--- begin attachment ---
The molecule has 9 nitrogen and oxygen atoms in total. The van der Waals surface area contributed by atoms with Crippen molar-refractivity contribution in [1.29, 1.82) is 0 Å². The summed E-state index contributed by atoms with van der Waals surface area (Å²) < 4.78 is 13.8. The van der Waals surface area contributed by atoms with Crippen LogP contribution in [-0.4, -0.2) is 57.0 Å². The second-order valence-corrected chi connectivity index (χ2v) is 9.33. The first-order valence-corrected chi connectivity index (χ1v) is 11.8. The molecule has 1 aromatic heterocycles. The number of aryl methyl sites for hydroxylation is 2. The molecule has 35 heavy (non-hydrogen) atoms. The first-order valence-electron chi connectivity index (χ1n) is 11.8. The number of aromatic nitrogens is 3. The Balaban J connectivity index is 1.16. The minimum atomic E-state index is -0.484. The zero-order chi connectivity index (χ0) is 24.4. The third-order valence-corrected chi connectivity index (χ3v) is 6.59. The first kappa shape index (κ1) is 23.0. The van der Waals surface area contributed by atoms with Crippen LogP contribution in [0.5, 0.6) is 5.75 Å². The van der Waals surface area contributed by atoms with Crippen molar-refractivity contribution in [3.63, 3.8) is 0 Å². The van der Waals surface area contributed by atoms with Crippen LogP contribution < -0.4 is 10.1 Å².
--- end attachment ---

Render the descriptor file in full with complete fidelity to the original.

The molecule has 9 nitrogen and oxygen atoms in total. The van der Waals surface area contributed by atoms with Crippen molar-refractivity contribution in [1.29, 1.82) is 0 Å². The summed E-state index contributed by atoms with van der Waals surface area (Å²) < 4.78 is 13.8. The van der Waals surface area contributed by atoms with Crippen LogP contribution in [-0.4, -0.2) is 57.0 Å². The second-order valence-corrected chi connectivity index (χ2v) is 9.33. The first-order valence-corrected chi connectivity index (χ1v) is 11.8. The molecule has 1 aromatic heterocycles. The number of aryl methyl sites for hydroxylation is 2. The molecule has 35 heavy (non-hydrogen) atoms. The first-order valence-electron chi connectivity index (χ1n) is 11.8. The number of aromatic nitrogens is 3. The Balaban J connectivity index is 1.16. The minimum atomic E-state index is -0.484. The zero-order chi connectivity index (χ0) is 24.4. The third-order valence-corrected chi connectivity index (χ3v) is 6.59. The first kappa shape index (κ1) is 23.0. The van der Waals surface area contributed by atoms with Crippen LogP contribution in [0.5, 0.6) is 5.75 Å². The van der Waals surface area contributed by atoms with Crippen molar-refractivity contribution in [3.63, 3.8) is 0 Å². The van der Waals surface area contributed by atoms with Crippen LogP contribution < -0.4 is 10.1 Å².